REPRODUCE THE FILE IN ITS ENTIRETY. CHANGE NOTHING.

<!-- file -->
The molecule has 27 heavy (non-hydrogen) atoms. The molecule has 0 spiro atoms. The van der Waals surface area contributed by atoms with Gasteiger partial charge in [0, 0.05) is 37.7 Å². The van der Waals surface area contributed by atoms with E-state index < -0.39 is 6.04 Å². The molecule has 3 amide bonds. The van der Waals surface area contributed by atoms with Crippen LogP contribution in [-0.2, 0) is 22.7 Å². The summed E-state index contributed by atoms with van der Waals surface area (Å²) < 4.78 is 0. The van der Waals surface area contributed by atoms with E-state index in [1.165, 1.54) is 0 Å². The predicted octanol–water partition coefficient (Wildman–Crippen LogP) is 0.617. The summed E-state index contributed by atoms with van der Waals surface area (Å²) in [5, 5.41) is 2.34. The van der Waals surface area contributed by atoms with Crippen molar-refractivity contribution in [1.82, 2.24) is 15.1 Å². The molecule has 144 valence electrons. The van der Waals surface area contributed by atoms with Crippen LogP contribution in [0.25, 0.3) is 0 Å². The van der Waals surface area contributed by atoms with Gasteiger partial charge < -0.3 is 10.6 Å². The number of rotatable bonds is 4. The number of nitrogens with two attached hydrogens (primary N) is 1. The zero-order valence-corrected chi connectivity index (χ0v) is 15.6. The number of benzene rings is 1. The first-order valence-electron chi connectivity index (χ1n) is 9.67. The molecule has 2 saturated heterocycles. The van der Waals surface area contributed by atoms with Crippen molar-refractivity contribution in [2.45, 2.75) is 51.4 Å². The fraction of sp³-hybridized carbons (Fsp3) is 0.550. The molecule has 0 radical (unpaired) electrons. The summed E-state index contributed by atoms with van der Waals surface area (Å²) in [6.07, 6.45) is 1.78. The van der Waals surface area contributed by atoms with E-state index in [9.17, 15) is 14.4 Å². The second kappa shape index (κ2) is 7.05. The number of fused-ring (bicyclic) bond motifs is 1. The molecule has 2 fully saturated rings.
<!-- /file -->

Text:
The molecule has 27 heavy (non-hydrogen) atoms. The molecule has 0 spiro atoms. The van der Waals surface area contributed by atoms with Gasteiger partial charge in [0, 0.05) is 37.7 Å². The van der Waals surface area contributed by atoms with E-state index < -0.39 is 6.04 Å². The molecule has 3 amide bonds. The van der Waals surface area contributed by atoms with Crippen LogP contribution in [-0.2, 0) is 22.7 Å². The summed E-state index contributed by atoms with van der Waals surface area (Å²) < 4.78 is 0. The van der Waals surface area contributed by atoms with E-state index in [1.165, 1.54) is 0 Å². The predicted octanol–water partition coefficient (Wildman–Crippen LogP) is 0.617. The summed E-state index contributed by atoms with van der Waals surface area (Å²) in [5, 5.41) is 2.34. The van der Waals surface area contributed by atoms with Crippen molar-refractivity contribution in [1.82, 2.24) is 15.1 Å². The molecule has 144 valence electrons. The van der Waals surface area contributed by atoms with Crippen LogP contribution in [0.25, 0.3) is 0 Å². The van der Waals surface area contributed by atoms with Gasteiger partial charge < -0.3 is 10.6 Å². The number of rotatable bonds is 4. The number of nitrogens with two attached hydrogens (primary N) is 1. The zero-order valence-corrected chi connectivity index (χ0v) is 15.6. The number of benzene rings is 1. The first-order valence-electron chi connectivity index (χ1n) is 9.67. The molecule has 2 saturated heterocycles. The van der Waals surface area contributed by atoms with Crippen molar-refractivity contribution in [2.45, 2.75) is 51.4 Å². The fraction of sp³-hybridized carbons (Fsp3) is 0.550. The molecule has 0 radical (unpaired) electrons. The summed E-state index contributed by atoms with van der Waals surface area (Å²) in [6.07, 6.45) is 1.78. The van der Waals surface area contributed by atoms with E-state index in [9.17, 15) is 14.4 Å². The second kappa shape index (κ2) is 7.05. The number of fused-ring (bicyclic) bond motifs is 1. The molecule has 2 fully saturated rings.